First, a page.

Occasionally, we hear that the number of Easter eggs that are found is one or two less than the number of eggs that were hidden. Still most of the time, all the eggs and candies do get found. You really have no trouble finding all those goodies, and the Easter Egg Hunt seems like it is over in seconds. You can find Easter Eggs but can you find factors? Here’s an Easter Basket Find the Factors 1 – 10 Challenge Puzzle for you. I guarantee it won’t be done in seconds. Can you find all the factors? I dare you to try!
Too many people think that mathematics is a house of horrors, but there are plenty of bloggers out there, who know that done right, math is actually ALL fun and games. It is like a carnival! Every month, you can play at the Playful Math Education Blog Carnival, and it really is play! What does a playful math carnival look like? Go on over to see how Math Mama Writes… and puts on a fabulous March carnival!
I will be hosting this monthly carnival the last week of April! Why do I get to host it? I sent a message on twitter to Denise Gaskins who coordinates the carnival, and I requested the privilege. If you would like to host it in the future, let her know. She is always looking for blogs to host, and she will be very happy to hear from you.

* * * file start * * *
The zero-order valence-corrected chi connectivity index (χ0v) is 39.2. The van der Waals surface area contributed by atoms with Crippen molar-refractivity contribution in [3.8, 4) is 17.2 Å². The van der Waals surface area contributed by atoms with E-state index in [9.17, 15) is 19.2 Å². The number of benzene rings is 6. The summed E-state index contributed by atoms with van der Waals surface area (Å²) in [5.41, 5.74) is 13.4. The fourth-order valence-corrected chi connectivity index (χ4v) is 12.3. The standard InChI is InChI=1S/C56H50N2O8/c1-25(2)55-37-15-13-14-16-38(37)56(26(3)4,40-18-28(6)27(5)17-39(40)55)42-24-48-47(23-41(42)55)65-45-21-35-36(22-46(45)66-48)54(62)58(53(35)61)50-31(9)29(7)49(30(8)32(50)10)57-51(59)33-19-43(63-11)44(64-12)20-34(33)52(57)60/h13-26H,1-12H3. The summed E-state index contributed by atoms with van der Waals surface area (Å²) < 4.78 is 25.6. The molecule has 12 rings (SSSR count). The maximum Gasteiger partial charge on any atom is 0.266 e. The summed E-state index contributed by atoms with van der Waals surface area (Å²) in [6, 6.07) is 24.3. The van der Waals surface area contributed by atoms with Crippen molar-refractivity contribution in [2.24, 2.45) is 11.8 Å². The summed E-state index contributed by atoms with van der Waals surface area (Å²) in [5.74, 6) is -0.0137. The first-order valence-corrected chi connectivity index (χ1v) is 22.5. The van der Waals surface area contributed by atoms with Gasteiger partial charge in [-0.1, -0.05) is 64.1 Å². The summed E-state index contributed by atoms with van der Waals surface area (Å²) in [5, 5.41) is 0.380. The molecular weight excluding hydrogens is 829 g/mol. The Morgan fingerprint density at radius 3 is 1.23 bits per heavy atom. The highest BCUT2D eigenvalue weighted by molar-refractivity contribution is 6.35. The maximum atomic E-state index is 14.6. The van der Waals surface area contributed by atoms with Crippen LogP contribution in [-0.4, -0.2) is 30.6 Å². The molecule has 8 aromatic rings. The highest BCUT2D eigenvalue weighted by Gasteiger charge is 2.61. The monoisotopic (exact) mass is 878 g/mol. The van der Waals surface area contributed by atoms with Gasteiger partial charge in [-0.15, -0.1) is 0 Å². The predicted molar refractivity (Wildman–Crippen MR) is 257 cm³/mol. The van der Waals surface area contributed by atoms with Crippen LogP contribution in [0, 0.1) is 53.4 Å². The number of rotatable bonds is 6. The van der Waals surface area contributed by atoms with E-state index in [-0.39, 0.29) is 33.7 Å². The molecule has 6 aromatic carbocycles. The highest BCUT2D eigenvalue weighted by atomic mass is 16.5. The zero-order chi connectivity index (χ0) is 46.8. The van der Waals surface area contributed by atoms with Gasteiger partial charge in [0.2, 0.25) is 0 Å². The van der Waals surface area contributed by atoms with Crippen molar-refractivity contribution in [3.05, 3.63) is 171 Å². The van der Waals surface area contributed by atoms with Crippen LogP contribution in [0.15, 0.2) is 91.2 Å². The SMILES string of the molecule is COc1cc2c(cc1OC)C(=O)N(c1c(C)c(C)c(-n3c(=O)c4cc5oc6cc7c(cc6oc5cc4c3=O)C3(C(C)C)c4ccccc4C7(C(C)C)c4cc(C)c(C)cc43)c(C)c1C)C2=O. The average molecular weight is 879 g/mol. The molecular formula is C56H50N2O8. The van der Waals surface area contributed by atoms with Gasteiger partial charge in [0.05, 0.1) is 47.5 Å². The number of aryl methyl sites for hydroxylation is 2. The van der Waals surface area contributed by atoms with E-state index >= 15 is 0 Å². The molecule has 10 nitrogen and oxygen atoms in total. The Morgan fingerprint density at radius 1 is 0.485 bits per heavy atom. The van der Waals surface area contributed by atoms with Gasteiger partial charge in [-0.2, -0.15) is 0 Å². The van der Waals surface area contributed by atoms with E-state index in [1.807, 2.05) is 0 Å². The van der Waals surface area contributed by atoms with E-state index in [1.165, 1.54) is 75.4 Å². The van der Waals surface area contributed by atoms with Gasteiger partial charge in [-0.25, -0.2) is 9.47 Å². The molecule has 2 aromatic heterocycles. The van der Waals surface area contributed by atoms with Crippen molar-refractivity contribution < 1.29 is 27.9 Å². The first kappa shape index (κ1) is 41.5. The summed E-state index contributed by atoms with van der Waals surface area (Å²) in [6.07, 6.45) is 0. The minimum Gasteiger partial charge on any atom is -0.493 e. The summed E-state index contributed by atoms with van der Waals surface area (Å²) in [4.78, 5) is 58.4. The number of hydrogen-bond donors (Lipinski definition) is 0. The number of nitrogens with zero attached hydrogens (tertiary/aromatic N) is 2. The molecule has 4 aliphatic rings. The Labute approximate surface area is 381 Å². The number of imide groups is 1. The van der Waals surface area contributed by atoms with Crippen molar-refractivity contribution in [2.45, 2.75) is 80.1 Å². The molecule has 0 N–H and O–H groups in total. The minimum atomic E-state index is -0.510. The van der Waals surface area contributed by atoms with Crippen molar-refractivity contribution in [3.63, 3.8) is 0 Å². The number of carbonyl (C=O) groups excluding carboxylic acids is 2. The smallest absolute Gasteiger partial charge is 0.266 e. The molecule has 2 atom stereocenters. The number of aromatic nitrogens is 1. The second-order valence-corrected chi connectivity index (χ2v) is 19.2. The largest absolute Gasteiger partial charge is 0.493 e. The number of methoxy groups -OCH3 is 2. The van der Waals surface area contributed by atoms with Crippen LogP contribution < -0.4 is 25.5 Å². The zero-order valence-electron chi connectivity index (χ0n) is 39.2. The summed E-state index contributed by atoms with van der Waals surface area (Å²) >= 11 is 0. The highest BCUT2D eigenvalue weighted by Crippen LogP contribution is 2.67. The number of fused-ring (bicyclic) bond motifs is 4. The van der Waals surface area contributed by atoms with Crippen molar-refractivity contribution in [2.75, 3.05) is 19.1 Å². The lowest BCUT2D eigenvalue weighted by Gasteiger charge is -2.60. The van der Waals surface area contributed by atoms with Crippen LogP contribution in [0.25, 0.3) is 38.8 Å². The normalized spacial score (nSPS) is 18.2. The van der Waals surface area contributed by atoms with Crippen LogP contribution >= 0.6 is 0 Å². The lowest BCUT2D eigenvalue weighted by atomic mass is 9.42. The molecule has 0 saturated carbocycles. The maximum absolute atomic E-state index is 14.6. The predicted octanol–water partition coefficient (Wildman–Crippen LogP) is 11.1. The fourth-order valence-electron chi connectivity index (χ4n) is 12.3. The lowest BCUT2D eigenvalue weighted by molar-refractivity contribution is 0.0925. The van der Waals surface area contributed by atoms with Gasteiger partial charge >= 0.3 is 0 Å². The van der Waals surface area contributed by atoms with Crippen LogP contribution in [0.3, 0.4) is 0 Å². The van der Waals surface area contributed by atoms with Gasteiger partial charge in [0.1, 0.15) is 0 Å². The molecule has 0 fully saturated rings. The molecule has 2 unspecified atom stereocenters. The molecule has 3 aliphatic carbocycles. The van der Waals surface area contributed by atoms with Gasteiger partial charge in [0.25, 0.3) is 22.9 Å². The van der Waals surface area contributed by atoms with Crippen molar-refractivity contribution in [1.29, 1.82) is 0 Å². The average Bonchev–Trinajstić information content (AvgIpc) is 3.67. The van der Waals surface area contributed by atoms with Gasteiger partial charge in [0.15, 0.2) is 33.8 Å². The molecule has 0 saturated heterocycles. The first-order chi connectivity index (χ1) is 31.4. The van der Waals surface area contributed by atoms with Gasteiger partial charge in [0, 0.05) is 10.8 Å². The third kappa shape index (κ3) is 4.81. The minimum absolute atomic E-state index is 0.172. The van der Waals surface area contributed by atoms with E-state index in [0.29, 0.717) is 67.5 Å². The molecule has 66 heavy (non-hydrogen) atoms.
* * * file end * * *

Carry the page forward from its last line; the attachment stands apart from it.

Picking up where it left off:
In the meantime, you can help me with my carnival. If you blog about mathematics in a playful way that could benefit children who are somewhere between preschool to high school age, I would love to include your post in my carnival. The carnival is a FREE way to promote your post, so if you would like more traffic to your blog, submit a post using the link from Denise Gaskins’ website by Friday, April 19. Then before the end of the month, you will be able to enjoy the carnival even more because of your participation!
Today on the spot I made up a quick variation of Yahtzee, and one of my students played it with me.
The object of the game was to get all five dice to show the same number of dots at the same time, but instead of only being allowed to have up to three rolls, we took as many rolls as need. To take a turn, one of us would roll the dice then look to see if any of the dice were the same. Any die that didn’t match would be included in an additional roll until it did match. We counted each roll we took and got one point for each roll. The lowest score would determine the winner. The student and I played four rounds. He was elated because he won EVERY round so, of course, he was the overall winner, too.
Usually, when we play a game together the scores are much closer. Sometimes I win, sometimes he wins. Today I couldn’t believe my bad luck! Sometimes none of the dice matched after my first roll. And what about my student’s very good luck getting five of a kind in just one roll? I’m sure some good probability discussions could result from this game.
Our data might suggest that 9 rolls is the most that a person could get, but I rolled the dice for the picture included in this post, and it took me 19 rolls to get that Yahtzee! And I actually had four 4’s after just 6 rolls before I took those last 13 rolls.